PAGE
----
Peevish Pen

Ruminations on reading, writing, rural living, retirement, aging—and sometimes cats. And maybe a border collie or other critters.

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Location: Rural Virginia, United States

I'm an elderly retired teacher who writes. Among my books are Ferradiddledumday (Appalachian version of the Rumpelstiltskin story), Stuck (middle grade paranormal novel), Patches on the Same Quilt (novel set in Franklin County, VA), Them That Go (an Appalachian novel), Miracle of the Concrete Jesus & Other Stories, and several Kindle ebooks.

Thursday, June 28, 2007

Suicide Buzzards

One of the hazards of rural living is unexpected encounters with critters. In June 2004, for example, Franklin County became world-famous when a bear wandered into the emergency room at Franklin Memorial Hospital. Granted, the town of Rocky Mount—where the hospital is located—isn’t exactly rural, but it’s darn close.

A month earlier, an Air Force fighter Jet crashed in Callaway, a definitely rural area in the western end of the county. Eventually, the cause of the crash was determined: collision with a buzzard. It was the first "suicide buzzard" mission anyone had heard of in these parts.

I live in eastern Franklin County, where a suicide buzzard collision happened yesterday morning a couple hundred feet from my property line. My neighbor—we’ll call him B—was headed down Novelty Road in his pick-up when he came upon a couple buzzards chowing down on some fresh rabbit roadkill. Now, buzzards perform a valuable and needed service in the county. They dispose of roadkill in a fairly quick and efficient manner, and usually before it starts to smell. They’re a lot faster than VDOT when it comes to cleaning up corpses along the road.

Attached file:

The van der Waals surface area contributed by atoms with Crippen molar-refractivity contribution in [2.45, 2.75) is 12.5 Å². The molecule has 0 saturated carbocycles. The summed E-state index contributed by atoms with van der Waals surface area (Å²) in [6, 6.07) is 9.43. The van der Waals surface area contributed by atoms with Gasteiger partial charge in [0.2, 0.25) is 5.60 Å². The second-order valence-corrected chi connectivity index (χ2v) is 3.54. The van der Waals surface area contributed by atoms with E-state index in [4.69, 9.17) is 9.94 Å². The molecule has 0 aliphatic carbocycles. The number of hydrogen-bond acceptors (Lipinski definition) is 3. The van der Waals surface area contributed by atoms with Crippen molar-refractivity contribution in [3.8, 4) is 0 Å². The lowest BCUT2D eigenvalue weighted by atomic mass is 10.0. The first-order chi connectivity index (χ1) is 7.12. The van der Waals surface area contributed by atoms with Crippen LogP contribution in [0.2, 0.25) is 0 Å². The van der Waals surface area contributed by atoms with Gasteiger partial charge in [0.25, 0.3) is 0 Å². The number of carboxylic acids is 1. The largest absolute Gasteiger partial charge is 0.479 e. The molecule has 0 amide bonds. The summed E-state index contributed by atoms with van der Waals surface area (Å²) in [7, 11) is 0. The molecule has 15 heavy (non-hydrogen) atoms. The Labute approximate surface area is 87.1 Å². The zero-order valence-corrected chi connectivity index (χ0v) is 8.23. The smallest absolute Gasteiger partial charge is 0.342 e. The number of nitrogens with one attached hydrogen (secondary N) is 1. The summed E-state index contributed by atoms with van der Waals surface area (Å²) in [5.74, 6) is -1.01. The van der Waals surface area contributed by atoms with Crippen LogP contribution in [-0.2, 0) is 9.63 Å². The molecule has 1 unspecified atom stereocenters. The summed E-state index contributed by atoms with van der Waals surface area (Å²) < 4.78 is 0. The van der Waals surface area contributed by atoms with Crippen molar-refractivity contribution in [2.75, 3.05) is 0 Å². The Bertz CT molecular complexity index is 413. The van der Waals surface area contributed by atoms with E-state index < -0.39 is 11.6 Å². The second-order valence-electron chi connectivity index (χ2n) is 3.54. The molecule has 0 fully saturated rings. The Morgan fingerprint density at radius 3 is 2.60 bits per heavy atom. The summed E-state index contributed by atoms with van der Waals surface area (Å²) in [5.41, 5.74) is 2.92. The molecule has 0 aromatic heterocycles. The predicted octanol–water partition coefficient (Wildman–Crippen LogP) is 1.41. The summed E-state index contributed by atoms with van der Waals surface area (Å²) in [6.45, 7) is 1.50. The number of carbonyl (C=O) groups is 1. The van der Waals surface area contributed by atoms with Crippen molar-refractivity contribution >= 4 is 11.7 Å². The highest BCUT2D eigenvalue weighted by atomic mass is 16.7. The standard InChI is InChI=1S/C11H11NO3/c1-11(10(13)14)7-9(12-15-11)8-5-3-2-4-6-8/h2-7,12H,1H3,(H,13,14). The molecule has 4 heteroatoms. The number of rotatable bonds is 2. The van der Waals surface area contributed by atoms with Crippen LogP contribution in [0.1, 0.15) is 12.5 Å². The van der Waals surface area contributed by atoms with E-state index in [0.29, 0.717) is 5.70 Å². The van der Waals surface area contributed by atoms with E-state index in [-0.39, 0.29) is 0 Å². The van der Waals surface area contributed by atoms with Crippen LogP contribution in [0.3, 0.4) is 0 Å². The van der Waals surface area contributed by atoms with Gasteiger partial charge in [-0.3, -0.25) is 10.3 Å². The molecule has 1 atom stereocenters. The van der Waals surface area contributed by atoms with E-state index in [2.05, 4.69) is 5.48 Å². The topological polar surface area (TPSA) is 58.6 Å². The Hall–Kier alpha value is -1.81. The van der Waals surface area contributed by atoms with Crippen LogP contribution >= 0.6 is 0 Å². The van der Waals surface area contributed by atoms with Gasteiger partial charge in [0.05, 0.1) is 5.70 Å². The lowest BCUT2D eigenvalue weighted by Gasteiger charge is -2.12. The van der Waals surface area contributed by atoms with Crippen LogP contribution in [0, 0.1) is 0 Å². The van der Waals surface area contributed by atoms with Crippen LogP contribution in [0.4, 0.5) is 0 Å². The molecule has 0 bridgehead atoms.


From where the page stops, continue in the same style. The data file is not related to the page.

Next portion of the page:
Normally buzzards hop out of the way when a vehicle approaches. One of these didn’t. The suicide buzzard flew right up into the windshield, thereby breaking it and knocking the rear-view mirror into B’s head. He was also covered in shattered glass, but that didn’t cause him any injuries. He was better off than the buzzard.

He pulled over and called his insurance agent, who said he’d get a new windshield today and that he needn’t bother reporting the incident to the police. I guess there wasn’t any use to charge the buzzard with improper flying, since it didn’t have insurance and it wasn’t in good enough shape to refute any charges against it.

Looking on the bright side, B’s windshield already had a tiny nick in it from being hit by one of the loose gravels that VDOT spread a couple of weeks ago, so he knew he’d have to get the windshield replaced eventually. He just didn’t figure on getting it replaced so soon—and under such bizarre circumstances.

Given the fact that there now seems to be a trend of suicide buzzard missions, I figure it won’t be long until VDOT starts erecting signs warning motorists to beware of buzzard bombings.



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